Telling people in my personal life that I am training as a sex therapist elicits a range of strong reactions. Nervous laughter, raised eyebrows, coy looks, and insinuations of wanting to know ‘my secrets’ abound. While part of my training as a sex therapist is building a knowledge base on human sexuality, as well as supporting individuals as they discover and explore their own sexuality, it is important to clarify the limits of sex therapy, particularly what it is and is not.
As we have evolved as a society, there has been a shift for physical, emotional, and now sexual health as being more than the absence of disease or dysfunction. There is a demand for and interest in health promotion and establishing well-being and vitality, and exploring what that looks like for us as individuals and within and across various cultures. According to the World Health Organization, addressing sexual health “requires a positive and respectful approach to sexuality and sexual relationships, as well as the possibility of having pleasurable and safe sexual experiences, free of coercion, discrimination, and violence.” (see WHO: https://www.who.int/topics/sexual_health/en/). Learning about pleasure, within the context of the beauty and ugliness that can abound in sexual interactions, is a key element that is so often missing from conversations of what sex, love, and romance can mean for us, which is part of where my role comes in.
So what exactly is sex therapy? Sex therapy is….
- Tailored to the client
- All about exploration – of your desires, your hang-ups, your relationship to the space that is your body, how you view others to whom you are attracted, what it means to have craving for connection in your body, how you shut down and inhibit or allow and feel into desire, etc.
- Grounded in exploring the context of cultural values, societal beliefs, family rules and roles, trauma, access to accurate and non-judgmental sexual health information, exposure to and influence of pornography or sexual imagery, etc., and how these inform our beliefs on sex
- Exciting, scary, interesting, and sometimes both uncomfortable and relieving, especially when it means shaking up the way that we have looked at and held onto things taken as truth, particularly if that truth is no longer serving us
- Intended to help educate, empower, and enliven you
- Something that promotes leaning in to your power as a man, woman, human being, or whatever identity(ies) you take on, as well as exploring the ways that gendered roles may inhibit or limit our beliefs regarding sexual freedom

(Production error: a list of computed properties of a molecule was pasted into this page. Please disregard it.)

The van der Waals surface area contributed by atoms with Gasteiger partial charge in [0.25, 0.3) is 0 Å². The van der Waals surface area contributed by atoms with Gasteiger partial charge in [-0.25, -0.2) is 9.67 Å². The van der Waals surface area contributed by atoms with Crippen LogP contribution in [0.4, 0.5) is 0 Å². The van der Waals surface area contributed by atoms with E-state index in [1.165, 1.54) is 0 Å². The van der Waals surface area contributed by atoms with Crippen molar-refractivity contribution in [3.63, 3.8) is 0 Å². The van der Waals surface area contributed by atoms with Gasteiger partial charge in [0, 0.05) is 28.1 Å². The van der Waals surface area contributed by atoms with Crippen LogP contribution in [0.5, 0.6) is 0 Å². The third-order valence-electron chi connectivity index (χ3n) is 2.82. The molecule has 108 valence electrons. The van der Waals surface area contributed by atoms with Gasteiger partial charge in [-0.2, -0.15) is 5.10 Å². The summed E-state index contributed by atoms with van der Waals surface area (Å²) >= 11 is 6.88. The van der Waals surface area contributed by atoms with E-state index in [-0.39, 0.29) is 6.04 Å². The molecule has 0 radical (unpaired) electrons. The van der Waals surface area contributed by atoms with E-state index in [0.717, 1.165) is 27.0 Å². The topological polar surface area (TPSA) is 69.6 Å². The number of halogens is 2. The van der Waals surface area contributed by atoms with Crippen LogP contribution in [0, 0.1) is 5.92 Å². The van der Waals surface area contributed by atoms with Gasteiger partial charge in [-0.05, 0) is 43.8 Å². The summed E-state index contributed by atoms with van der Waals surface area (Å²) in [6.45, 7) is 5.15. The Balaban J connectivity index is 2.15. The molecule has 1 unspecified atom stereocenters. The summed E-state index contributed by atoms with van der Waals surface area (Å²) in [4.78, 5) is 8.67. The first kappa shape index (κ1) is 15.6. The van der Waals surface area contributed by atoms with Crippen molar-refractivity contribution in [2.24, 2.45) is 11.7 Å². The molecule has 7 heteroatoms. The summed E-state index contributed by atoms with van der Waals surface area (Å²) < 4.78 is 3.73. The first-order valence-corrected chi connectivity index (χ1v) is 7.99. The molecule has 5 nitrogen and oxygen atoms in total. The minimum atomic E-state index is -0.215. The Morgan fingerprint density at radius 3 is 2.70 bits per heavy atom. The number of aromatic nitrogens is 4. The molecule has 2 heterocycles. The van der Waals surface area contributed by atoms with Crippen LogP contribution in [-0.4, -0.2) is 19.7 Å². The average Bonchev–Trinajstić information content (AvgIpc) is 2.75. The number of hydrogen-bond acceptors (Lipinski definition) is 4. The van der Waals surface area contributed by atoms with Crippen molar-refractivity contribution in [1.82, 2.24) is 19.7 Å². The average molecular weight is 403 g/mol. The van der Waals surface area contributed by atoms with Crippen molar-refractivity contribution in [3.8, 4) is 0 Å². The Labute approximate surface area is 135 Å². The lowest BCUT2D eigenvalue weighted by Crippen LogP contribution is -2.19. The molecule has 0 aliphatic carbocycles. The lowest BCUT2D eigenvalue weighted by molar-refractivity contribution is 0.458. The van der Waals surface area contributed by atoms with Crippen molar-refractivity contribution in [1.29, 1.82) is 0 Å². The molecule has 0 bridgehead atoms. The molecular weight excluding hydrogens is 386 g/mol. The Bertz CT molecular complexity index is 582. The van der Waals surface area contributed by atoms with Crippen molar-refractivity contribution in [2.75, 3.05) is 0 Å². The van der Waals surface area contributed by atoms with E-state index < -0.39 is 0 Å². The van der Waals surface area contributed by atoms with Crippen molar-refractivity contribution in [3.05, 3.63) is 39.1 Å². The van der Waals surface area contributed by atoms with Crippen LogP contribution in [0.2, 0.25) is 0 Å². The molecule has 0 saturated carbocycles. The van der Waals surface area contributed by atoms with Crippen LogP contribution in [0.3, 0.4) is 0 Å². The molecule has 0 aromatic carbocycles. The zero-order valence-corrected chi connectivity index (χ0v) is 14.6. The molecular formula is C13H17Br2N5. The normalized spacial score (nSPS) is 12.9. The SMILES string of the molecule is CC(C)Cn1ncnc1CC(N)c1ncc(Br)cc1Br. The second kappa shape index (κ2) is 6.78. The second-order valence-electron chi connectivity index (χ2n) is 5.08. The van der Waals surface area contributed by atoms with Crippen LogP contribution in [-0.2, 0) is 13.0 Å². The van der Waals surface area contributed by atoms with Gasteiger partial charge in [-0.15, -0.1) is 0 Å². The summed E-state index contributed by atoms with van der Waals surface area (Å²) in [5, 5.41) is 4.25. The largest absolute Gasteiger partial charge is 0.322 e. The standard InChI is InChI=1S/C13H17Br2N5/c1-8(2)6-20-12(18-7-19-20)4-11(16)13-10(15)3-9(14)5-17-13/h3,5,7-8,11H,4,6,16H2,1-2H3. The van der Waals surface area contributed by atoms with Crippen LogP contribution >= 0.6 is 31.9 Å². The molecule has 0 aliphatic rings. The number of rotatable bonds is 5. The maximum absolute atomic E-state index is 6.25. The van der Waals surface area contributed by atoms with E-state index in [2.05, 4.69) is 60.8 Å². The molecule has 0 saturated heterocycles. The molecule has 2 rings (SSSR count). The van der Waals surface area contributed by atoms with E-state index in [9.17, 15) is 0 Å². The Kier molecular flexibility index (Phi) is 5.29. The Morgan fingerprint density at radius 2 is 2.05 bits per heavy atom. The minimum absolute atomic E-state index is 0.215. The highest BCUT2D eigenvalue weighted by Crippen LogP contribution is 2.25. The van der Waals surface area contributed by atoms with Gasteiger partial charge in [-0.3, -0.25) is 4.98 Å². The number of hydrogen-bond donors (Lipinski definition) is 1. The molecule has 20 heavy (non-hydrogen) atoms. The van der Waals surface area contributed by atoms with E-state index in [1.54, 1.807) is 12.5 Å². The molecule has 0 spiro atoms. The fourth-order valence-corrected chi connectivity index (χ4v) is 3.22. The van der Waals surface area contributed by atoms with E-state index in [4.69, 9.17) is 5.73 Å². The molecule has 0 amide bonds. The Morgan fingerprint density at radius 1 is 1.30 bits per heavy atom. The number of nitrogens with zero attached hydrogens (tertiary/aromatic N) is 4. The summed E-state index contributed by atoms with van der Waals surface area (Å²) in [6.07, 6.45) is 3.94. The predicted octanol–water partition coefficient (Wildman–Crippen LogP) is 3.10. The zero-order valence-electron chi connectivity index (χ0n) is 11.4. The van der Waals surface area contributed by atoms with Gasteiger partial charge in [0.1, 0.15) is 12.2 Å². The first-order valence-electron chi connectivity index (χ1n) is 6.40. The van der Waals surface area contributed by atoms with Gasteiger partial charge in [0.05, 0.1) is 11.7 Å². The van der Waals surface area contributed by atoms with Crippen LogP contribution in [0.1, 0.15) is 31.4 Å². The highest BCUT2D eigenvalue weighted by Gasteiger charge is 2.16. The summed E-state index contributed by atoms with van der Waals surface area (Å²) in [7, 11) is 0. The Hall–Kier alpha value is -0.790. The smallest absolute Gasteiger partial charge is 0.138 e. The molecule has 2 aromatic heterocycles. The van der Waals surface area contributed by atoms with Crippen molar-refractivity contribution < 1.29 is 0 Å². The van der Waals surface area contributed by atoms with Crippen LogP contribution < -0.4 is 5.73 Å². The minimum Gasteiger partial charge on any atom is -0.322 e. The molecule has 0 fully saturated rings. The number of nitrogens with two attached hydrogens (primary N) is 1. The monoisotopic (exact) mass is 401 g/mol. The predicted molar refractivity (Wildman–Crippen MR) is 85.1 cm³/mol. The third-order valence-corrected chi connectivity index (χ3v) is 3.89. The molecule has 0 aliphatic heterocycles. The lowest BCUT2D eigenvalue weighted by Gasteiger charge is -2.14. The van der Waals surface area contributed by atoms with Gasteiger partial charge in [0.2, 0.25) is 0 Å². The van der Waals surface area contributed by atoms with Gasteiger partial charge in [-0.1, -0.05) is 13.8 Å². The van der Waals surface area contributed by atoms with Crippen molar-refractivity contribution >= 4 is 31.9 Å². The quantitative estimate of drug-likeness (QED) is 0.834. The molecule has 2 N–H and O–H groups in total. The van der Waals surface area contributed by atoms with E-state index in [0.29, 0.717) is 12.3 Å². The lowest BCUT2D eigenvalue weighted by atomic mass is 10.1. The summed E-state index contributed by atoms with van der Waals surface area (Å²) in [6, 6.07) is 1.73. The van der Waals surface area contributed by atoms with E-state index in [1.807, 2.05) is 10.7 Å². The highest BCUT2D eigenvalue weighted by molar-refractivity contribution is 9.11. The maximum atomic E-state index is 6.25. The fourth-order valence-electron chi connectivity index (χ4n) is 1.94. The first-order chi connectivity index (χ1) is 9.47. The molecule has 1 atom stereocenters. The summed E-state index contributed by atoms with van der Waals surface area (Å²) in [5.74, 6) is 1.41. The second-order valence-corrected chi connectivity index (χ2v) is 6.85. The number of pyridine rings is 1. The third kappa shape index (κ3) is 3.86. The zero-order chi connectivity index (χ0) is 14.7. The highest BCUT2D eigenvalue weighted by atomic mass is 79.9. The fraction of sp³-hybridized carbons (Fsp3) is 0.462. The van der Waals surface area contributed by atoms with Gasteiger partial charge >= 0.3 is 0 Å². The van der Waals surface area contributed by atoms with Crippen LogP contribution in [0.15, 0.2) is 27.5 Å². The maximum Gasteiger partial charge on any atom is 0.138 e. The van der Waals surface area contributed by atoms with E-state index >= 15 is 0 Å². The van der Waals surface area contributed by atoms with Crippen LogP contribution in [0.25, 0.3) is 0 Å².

- Open to exploring the pain and conflicting experiences and meanings we may have with sex and sexuality, as well as being gentle in exploring things that have felt dangerous, taboo, off-limits, or frightening to us, with the therapy room being a safe space to talk these through
- Affirming of individuals identifying as LGBTQIA+, as well as any sexual orientation and gender identity, particularly when it involves working through shame, disenfranchisement, discrimination, or being treated as ‘othered’ or ‘less than’ due to any combination of these identities
- Somewhere to hold space for the ways that our racial and cultural identities, as well as areas of privilege related to age, ableism, socioeconomic status, education, etc. intertwine with and influence our sexuality
- Where you can ask questions you feel like you cannot ask anywhere else!
Sex therapy is not…
- Having sex with clients – this goes against ethical codes for any type of licensed mental health therapist, and as such, goes against our principles and beliefs on how to help people
- Hands-on or something that is involving bodywork – we are not touching or having any type of close proximity/touch normally reserved for sexual exchanges with others
- Telling you how to have sex – while some therapists are more directive and others are more egalitarian, telling you how to DO something is far less powerful than inviting you in the process of exploring the potential and possibilities of what you want your sexuality and sexual expression to look like, in addition to understanding the barriers and messages that have kept you from pursuing or putting this into effect
- Shaming – you probably got enough of this from cultural and societal messages. If anything, our goal is to help you sort through and unpack the shame that has gotten attached to various experiences, feelings, and conflicting beliefs, so as to help you to find your own healing in your journey
So if you find yourself having questions, concerns, hopes, fears, etc. related to sex, gender, relationships, etc., I encourage you to find someone to speak with who helps you to feel safe, and also has done work with what you are hoping to explore further. The American Academy of Sexuality Educators, Counselors, and Therapists (AASECT) is one of many reputable organizations focused on credentialing therapists for this work, with therapists who complete this process earning the title of Certified Sex Therapist (a lengthy but ‘worth it’ process I am in the midst of myself). The most important thing is that you are able to have space and support to explore your own desires, wants, and needs, and have someone that you trust to accelerate and deepen the process of re-learning what sexuality means for YOU!